Tunneling problems have added more than $2.5 million to the price tag for an underground sewage tank and connecting pipes and pumps in International Park, a project official told Toledo City Council during an agenda-review meeting this week.
After hearing the presentation from Julie Cousino, the program administrator for the Toledo Waterways Initiative, council appeared poised to approve expanding the city’s state loan for the work to manage the overrun.
Councilman Sandy Spang, chairing the meeting, accepted a recommendation that the $2,560,810 matter be handled during the full council meeting next week as an emergency measure, rather than have the formality of three readings before a vote.
Ms. Cousino said a tunnel-boring machine working beneath Richard W. Boers Drive at the park’s south end last year encountered three different unknown pipes 25 feet below the surface that brought its work to a halt.
The pipes’ presence forced two “recovery shafts” to be dug to remove the machine from the tunnel, after which use of underground boring for that tunnel and another to be dug toward Main Street was abandoned.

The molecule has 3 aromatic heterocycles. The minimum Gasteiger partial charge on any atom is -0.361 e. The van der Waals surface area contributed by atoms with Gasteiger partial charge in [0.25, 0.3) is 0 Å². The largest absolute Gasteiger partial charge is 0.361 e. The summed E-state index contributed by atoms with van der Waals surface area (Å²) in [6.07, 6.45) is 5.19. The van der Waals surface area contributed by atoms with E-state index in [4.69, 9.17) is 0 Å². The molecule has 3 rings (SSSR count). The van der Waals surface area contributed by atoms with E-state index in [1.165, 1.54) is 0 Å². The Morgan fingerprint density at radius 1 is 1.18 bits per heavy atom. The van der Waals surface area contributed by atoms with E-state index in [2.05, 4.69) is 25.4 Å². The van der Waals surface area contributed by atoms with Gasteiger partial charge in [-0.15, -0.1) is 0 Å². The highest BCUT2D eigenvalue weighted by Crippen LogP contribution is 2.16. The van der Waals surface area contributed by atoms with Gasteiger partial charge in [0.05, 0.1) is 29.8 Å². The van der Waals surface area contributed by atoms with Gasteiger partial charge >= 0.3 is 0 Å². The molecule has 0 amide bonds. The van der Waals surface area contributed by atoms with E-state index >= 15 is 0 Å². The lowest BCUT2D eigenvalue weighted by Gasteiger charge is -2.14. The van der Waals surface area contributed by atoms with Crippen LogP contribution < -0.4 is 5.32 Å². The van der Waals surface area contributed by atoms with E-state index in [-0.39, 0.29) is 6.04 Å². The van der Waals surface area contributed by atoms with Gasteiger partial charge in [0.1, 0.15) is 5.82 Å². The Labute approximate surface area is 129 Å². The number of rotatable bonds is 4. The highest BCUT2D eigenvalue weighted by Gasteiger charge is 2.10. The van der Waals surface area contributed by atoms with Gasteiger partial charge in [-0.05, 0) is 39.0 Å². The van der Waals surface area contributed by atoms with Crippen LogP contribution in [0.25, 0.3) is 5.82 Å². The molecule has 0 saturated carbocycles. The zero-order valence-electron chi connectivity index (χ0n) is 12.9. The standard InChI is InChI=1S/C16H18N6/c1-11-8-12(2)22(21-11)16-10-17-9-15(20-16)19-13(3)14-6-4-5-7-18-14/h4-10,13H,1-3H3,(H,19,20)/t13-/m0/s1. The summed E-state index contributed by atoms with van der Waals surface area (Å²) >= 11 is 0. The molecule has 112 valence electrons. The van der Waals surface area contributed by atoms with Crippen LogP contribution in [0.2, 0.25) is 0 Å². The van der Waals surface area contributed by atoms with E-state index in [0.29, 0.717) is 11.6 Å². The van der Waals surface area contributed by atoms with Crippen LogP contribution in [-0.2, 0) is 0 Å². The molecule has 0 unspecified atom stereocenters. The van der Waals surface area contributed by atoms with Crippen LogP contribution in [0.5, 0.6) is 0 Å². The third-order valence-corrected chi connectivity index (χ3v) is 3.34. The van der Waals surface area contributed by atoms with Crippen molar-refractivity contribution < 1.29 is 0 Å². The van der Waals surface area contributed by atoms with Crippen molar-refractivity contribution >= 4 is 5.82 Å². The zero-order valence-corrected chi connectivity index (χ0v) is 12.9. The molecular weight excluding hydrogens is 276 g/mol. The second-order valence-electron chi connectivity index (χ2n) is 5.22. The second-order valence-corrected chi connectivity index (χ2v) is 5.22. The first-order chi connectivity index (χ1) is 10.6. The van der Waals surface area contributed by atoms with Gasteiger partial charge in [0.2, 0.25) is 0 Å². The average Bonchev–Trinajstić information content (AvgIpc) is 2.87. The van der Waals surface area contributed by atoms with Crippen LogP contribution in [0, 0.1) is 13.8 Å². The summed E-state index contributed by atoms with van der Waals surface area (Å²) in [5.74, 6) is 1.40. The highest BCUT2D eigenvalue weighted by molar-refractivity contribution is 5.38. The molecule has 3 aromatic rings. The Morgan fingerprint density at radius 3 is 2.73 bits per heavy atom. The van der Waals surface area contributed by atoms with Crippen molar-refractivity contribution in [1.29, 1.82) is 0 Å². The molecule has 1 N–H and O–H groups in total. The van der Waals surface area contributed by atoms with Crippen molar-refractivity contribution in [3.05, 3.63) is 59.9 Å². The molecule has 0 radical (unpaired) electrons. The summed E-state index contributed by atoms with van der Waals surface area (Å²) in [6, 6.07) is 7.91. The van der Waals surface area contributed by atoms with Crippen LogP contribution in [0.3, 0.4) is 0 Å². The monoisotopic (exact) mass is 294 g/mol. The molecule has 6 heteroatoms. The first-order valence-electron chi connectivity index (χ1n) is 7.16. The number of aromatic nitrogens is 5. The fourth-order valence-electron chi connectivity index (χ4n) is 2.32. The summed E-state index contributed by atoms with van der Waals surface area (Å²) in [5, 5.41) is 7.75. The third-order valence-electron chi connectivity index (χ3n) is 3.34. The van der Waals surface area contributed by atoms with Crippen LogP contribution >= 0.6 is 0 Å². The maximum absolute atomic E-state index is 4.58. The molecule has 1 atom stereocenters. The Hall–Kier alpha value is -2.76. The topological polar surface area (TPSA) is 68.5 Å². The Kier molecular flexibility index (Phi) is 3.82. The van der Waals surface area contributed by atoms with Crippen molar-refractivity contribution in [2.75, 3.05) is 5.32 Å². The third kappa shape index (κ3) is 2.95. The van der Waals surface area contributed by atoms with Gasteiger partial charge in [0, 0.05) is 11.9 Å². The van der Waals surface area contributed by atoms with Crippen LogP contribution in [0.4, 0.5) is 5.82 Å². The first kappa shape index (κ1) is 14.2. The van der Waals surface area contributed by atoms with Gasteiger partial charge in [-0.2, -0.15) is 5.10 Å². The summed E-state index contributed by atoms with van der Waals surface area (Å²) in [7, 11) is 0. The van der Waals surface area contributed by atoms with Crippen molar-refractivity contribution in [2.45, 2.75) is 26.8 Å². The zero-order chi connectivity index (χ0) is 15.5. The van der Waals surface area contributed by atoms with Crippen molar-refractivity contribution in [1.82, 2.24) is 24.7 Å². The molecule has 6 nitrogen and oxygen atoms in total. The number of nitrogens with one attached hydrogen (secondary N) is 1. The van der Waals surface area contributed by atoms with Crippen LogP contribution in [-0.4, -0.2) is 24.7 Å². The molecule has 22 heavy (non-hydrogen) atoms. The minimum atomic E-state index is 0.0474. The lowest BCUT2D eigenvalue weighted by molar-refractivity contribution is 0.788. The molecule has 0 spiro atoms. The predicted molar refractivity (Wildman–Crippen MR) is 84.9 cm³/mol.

Instead, Ms. Cousino said, the large pipes to connect the International Park Storage Basin with sewer mains at Nevada and Main street are being finished using open trenches, which will extend the project past its prior September completion until late November.
The use of open trenches also is why Main will close just east of the Martin Luther King, Jr., Bridge on Sept. 24, effectively closing that bridge to traffic until early November.
The Main Street end of Boers Drive also will be closed during that time, so traffic to and from The Docks restaurants will have to approach them from the south.
While several councilmen asked Ms. Cousino detailed questions about the construction, none challenged the need to borrow more money to finish the work.
“I hope we’re documenting everything we find” so that the added construction costs can be recovered from whomever the unmarked pipes belong to, councilman Nick Komives said.
“Some of the pipes were unidentifiable. ... But when we can go back to an entity, we certainly do,” Ms. Cousino responded
The International Park complex is part of the city’s huge campaign to reduce its raw-sewage discharges into the Maumee River and other local waterways by at least 80 percent.
The program’s total cost was most recently estimated at $527 million and includes numerous other underground tanks to hold sewage-laden rainwater when storms swell flow in city sewers, including one recently completed in Joe E. Brown Park and another still under construction along Summit Street north of downtown Toledo.
It also includes upgrades to Toledo’s sewage treatment plant, but even with those upgrades the plant is incapable of handling peak flow during storms.
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